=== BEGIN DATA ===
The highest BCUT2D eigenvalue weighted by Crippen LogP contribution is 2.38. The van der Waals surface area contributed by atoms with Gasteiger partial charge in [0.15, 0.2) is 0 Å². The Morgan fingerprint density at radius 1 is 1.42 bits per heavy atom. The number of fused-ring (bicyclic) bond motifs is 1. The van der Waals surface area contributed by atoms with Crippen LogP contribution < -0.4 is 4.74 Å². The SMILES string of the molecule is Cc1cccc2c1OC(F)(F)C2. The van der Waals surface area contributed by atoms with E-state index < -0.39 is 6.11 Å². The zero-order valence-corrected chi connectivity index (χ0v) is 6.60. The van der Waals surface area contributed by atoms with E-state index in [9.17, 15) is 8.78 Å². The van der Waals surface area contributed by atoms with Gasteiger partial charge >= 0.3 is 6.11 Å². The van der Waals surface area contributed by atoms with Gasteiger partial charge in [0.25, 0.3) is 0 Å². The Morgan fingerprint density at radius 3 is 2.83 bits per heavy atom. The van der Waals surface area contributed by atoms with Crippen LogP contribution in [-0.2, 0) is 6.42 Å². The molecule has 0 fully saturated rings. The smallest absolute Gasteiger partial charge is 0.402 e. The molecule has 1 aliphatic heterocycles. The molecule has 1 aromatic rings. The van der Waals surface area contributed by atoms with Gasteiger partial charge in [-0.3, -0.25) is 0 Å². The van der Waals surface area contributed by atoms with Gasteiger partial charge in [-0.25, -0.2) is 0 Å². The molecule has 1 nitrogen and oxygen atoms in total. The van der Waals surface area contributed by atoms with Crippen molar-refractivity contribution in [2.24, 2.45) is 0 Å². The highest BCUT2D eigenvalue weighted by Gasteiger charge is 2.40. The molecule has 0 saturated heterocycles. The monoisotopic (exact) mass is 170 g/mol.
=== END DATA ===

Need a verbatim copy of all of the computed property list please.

The highest BCUT2D eigenvalue weighted by Crippen LogP contribution is 2.38. The van der Waals surface area contributed by atoms with Gasteiger partial charge in [0.15, 0.2) is 0 Å². The Morgan fingerprint density at radius 1 is 1.42 bits per heavy atom. The number of fused-ring (bicyclic) bond motifs is 1. The van der Waals surface area contributed by atoms with Crippen LogP contribution < -0.4 is 4.74 Å². The SMILES string of the molecule is Cc1cccc2c1OC(F)(F)C2. The van der Waals surface area contributed by atoms with E-state index < -0.39 is 6.11 Å². The zero-order valence-corrected chi connectivity index (χ0v) is 6.60. The van der Waals surface area contributed by atoms with E-state index in [9.17, 15) is 8.78 Å². The van der Waals surface area contributed by atoms with Gasteiger partial charge >= 0.3 is 6.11 Å². The van der Waals surface area contributed by atoms with Gasteiger partial charge in [0.25, 0.3) is 0 Å². The Morgan fingerprint density at radius 3 is 2.83 bits per heavy atom. The van der Waals surface area contributed by atoms with Crippen LogP contribution in [-0.2, 0) is 6.42 Å². The molecule has 0 fully saturated rings. The smallest absolute Gasteiger partial charge is 0.402 e. The molecule has 1 aliphatic heterocycles. The molecule has 1 aromatic rings. The van der Waals surface area contributed by atoms with Gasteiger partial charge in [-0.3, -0.25) is 0 Å². The van der Waals surface area contributed by atoms with Gasteiger partial charge in [-0.25, -0.2) is 0 Å². The molecule has 1 nitrogen and oxygen atoms in total. The van der Waals surface area contributed by atoms with Crippen molar-refractivity contribution in [2.24, 2.45) is 0 Å². The highest BCUT2D eigenvalue weighted by Gasteiger charge is 2.40. The molecule has 0 saturated heterocycles. The monoisotopic (exact) mass is 170 g/mol.